What is it?

Without cheating and looking it up I would say it is safe to say that great literature is any written work that either has or is predestined to stand the test of time.

Kerouac was a a journeyman writer who got lucky with ‘On the Road’. I say lucky very tongue-in-cheek. He spent 9 long years writing and re-writing that book. He was only lucky inasmuch as he had his then very famous friend, Allen Ginsberg to champion the work to get it published.

Is ‘On the Road’ great literature? No. I have to agree with Ed, who commented to my previous post that ‘On the Road’ just happened to have been delivered to a public that was ready for such a tale. Is the book re-readable? I have to agree with Ed again here and say sadly, no.

Had he survived his alcoholism, would Kerouac ever made it as a writer beyond journeyman status? My opinion is probably not.

Does great literature matter? Obviously, yes but in the long haul, not as much as one would imagine.

I read all the 19th century Russian classics as a teenager, confined as I was most of the time to my bedroom; penalized as I was then for any one of a number of crimes that I had committed. And as a delusionally pretentious budding teenage intellectual I read a lot of the French classics too.

Are any of those great classics re-readable? Maybe for you. I tried to have another go at the likes of ‘War and Peace’ which I loved as a teen but as an adult I couldn’t manage to get through the first 100 pages. ‘Crime and Punishment’ made me want to gouge my eyes out with the closest available mechanical pencil. It is one thing to suffer, but is it necessary to suffer on every damn page?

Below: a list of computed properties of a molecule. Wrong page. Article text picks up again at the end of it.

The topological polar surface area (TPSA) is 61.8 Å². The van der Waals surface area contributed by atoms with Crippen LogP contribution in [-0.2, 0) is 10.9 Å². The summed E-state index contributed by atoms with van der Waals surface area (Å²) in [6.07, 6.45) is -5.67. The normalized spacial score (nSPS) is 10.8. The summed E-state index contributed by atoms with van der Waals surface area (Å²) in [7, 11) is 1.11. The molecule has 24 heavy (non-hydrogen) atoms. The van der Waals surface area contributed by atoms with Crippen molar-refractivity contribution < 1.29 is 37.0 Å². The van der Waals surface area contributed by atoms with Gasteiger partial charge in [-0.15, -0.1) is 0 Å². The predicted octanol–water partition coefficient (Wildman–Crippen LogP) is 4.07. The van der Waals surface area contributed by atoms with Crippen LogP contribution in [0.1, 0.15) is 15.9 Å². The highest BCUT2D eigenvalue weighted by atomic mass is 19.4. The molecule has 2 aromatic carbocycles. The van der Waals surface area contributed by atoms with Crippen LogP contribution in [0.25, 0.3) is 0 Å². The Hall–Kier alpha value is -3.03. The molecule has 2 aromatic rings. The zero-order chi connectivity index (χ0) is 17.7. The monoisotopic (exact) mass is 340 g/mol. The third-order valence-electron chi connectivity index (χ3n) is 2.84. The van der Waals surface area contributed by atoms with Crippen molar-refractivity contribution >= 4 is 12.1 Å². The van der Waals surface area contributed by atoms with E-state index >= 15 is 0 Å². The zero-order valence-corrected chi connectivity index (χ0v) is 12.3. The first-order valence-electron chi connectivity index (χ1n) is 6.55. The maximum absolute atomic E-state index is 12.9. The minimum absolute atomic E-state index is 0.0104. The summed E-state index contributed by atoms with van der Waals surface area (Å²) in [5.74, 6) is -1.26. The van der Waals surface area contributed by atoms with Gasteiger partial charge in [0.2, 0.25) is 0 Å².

These days I stick with what I am going to call likable literature. For instance, I love John D. MacDonald’s ‘Travis McGee’ series. I’ve read all 23 novels (or so) three times. And if I am lucky, I’ll probably read them one last time before I die.

I’m in the process of re-reading Bernard Corwell’s ‘Sharpe’ series for the second time. I’ve read everything that Jim Harrison has ever written three times. Same for Thomas McGuane. Same for William Gibson. I have a very long list of re-reads including Octavio Paz’s immortal work ‘The Labyrinth of Solitude’.

Why? Because they’re my go to comfort books. I find something about each and every one of them compelling for different reasons. Likable literature has got to have one or all of four necessary components: great writing, great characters, great setting, or a great story.

What carries the story the best? For me, it typically is about a great character. And in the case of the Western genre, as someone once wisely noted, the setting (itself) is the [chief] character. But give me a likeable rogue and I am a very happy reader.

‘The Sheltering Sky’ by Paul Bowles was an important post WWII novel (1949) because of its story; American expats wandering through N. Africa. But was it great writing? Probably not. I’d probably have to say the same for John O’Hara’s much earlier published ‘Appointment in Samarra’ (1934). A brilliant idea for a story – through one tiny thoughtless act, a man’s life comes totally undone in a week  – but great literature? Probably not.

Whereby Steinbeck’s tiny classic ‘Tortilla Flat (1935) is a complete home run combining impeccable writing (brevity), great characters, and a great story to produce one of the finest pieces of 20th century literature. It so takes me to that warm cuddly fictional place that each time I had to go out and buy a cheap jug of Californian burgundy before I could even begin to imagine re-reading it.

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